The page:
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Original Research: INTERSTITIAL LUNG DISEASE |

Serum Surfactant Protein-A Is a Strong Predictor of Early Mortality in Idiopathic Pulmonary Fibrosis

Brent W. Kinder, MD; Kevin K. Brown, MD, FCCP; Francis X. McCormack, MD, FCCP; Joachim H. Ix, MD; Alma Kervitsky, BS; Marvin I. Schwarz, MD, FCCP; Talmadge E. King, Jr, MD, FCCP
Author and Funding Information

*From the Division of Pulmonary, Critical Care, and Sleep Medicine (Drs. Kinder and McCormack), Department of Medicine, University of Cincinnati College of Medicine; Cincinnati, OH; the Department of Medicine (Drs. Brown and Schwarz, and Ms. Kervitsky), National Jewish Medical and Research Center, Denver, CO; the Division of Nephrology and Hypertension (Dr. Ix), Department of Medicine, University of California San Diego, San Diego, CA; and the Department of Medicine (Dr. King), University of California, San Francisco School of Medicine, San Francisco, CA.

Correspondence to: Brent W. Kinder, MD, University of Cincinnati College of Medicine, Division of Pulmonary, Critical Care and Sleep Medicine, 231 Albert Sabin Way, ML 0564, Cincinnati, OH 45267; e-mail: brent.kinder@uc.edu


This work was supported by a National Institutes of HealthT32 training grant and a Clinical Research Loan Repayment Grant (to Dr. Kinder); National Heart, Lung, and Blood Institute Specialized Center of Research (SCOR) grants No. HL-27353 and No. HL-67671; and a Dean's Scholars Clinical Research grant from the University of Cincinnati (to Dr. Kinder).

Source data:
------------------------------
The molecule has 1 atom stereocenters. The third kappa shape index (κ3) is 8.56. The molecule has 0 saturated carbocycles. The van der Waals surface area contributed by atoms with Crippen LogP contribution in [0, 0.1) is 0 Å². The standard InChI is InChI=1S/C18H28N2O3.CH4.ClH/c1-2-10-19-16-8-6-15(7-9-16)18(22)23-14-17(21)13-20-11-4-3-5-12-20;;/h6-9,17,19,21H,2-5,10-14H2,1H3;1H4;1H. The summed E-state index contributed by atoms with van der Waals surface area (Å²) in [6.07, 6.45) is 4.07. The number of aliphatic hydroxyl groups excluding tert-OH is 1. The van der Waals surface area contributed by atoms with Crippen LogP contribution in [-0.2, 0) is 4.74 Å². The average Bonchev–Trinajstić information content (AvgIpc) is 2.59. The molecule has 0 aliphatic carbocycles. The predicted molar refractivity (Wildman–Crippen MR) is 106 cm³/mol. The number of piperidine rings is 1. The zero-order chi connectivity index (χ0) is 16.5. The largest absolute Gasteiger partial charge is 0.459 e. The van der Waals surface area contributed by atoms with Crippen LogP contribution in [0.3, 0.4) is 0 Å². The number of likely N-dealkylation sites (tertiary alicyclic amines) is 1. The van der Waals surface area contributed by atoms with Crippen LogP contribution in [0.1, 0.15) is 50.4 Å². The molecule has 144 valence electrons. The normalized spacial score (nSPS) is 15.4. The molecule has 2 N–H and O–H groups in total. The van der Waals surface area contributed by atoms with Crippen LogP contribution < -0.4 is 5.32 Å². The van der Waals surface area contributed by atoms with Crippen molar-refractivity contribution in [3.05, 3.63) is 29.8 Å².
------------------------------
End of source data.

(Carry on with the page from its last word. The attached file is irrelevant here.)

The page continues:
The authors have reported to the ACCP that no significant conflicts of interest exist with any companies/organizations whose products or services may be discussed in this article.

Reproduction of this article is prohibited without written permission from the American College of Chest Physicians (www.chestjournal.org/site/misc/reprints.xhtml).


© 2009 American College of Chest Physicians


Chest. 2009;135(6):1557-1563. doi:10.1378/chest.08-2209
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Background:  Serum surfactant protein (SP) A and SP-D had prognostic value for mortality in patients with idiopathic pulmonary fibrosis (IPF) in prior studies before the reclassification of the idiopathic interstitial pneumonias. We hypothesized that baseline serum SP-A and SP-D concentrations would be independently associated with mortality among patients with biopsy-proven IPF and would improve a prediction model for mortality.

Methods:  We evaluated the association between serum SP-A and SP-D concentrations and mortality in 82 patients with surgical lung biopsy-proven IPF. Regression models with clinical predictors alone and clinical and biomarker predictors were used to predict mortality at 1 year.

Results:  After controlling for known clinical predictors of mortality, we found that each increase of 49 ng/mL (1 SD) in baseline SP-A level was associated with a 3.3-fold increased risk of mortality (adjusted hazard ratio, 3.27; 95% confidence interval, 1.49 to 7.17; adjusted p = 0.003) in the first year after presentation. We did not observe a statistically significant association between serum SP-D and mortality (adjusted hazard ratio, 2.04; p = 0.053). Regression models demonstrated a significant improvement in the 1-year mortality prediction model when serum SP-A and SP-D (area under the receiving operator curve [AROC], 0.89) were added to the clinical predictors alone (AROC, 0.79; p = 0.03).

Conclusions:  Increased serum SP-A level is a strong and independent predictor of early mortality among patients with IPF. A prediction model containing SP-A and SP-D was substantially superior to a model with clinical predictors alone.

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